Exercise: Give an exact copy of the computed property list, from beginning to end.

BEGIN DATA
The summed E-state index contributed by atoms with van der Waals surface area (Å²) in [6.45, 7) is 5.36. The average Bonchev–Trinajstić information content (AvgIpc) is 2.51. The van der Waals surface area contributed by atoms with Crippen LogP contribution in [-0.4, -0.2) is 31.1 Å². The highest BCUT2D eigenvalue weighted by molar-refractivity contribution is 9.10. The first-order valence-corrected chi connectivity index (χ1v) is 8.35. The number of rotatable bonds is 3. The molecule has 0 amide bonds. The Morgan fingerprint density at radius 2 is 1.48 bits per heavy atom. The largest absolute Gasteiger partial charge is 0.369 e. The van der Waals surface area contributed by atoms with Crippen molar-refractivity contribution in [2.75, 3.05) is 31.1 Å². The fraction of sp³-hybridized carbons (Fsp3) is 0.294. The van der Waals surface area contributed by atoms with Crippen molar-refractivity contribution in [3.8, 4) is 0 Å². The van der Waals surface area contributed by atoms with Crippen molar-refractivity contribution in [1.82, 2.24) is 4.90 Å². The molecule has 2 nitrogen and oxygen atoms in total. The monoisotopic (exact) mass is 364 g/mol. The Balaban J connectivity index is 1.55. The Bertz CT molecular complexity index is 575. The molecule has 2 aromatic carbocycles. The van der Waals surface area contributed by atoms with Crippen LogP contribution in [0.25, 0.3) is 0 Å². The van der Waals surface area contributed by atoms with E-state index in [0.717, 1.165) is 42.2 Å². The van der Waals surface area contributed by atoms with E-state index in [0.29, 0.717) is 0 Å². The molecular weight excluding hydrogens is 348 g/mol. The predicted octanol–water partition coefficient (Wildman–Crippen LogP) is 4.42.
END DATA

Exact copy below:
The summed E-state index contributed by atoms with van der Waals surface area (Å²) in [6.45, 7) is 5.36. The average Bonchev–Trinajstić information content (AvgIpc) is 2.51. The van der Waals surface area contributed by atoms with Crippen LogP contribution in [-0.4, -0.2) is 31.1 Å². The highest BCUT2D eigenvalue weighted by molar-refractivity contribution is 9.10. The first-order valence-corrected chi connectivity index (χ1v) is 8.35. The number of rotatable bonds is 3. The molecule has 0 amide bonds. The Morgan fingerprint density at radius 2 is 1.48 bits per heavy atom. The largest absolute Gasteiger partial charge is 0.369 e. The van der Waals surface area contributed by atoms with Crippen molar-refractivity contribution in [2.75, 3.05) is 31.1 Å². The fraction of sp³-hybridized carbons (Fsp3) is 0.294. The van der Waals surface area contributed by atoms with Crippen molar-refractivity contribution in [3.8, 4) is 0 Å². The van der Waals surface area contributed by atoms with Crippen molar-refractivity contribution in [1.82, 2.24) is 4.90 Å². The molecule has 2 nitrogen and oxygen atoms in total. The monoisotopic (exact) mass is 364 g/mol. The Balaban J connectivity index is 1.55. The Bertz CT molecular complexity index is 575. The molecule has 2 aromatic carbocycles. The van der Waals surface area contributed by atoms with Crippen LogP contribution in [0.25, 0.3) is 0 Å². The van der Waals surface area contributed by atoms with E-state index in [0.717, 1.165) is 42.2 Å². The van der Waals surface area contributed by atoms with E-state index in [0.29, 0.717) is 0 Å². The molecular weight excluding hydrogens is 348 g/mol. The predicted octanol–water partition coefficient (Wildman–Crippen LogP) is 4.42.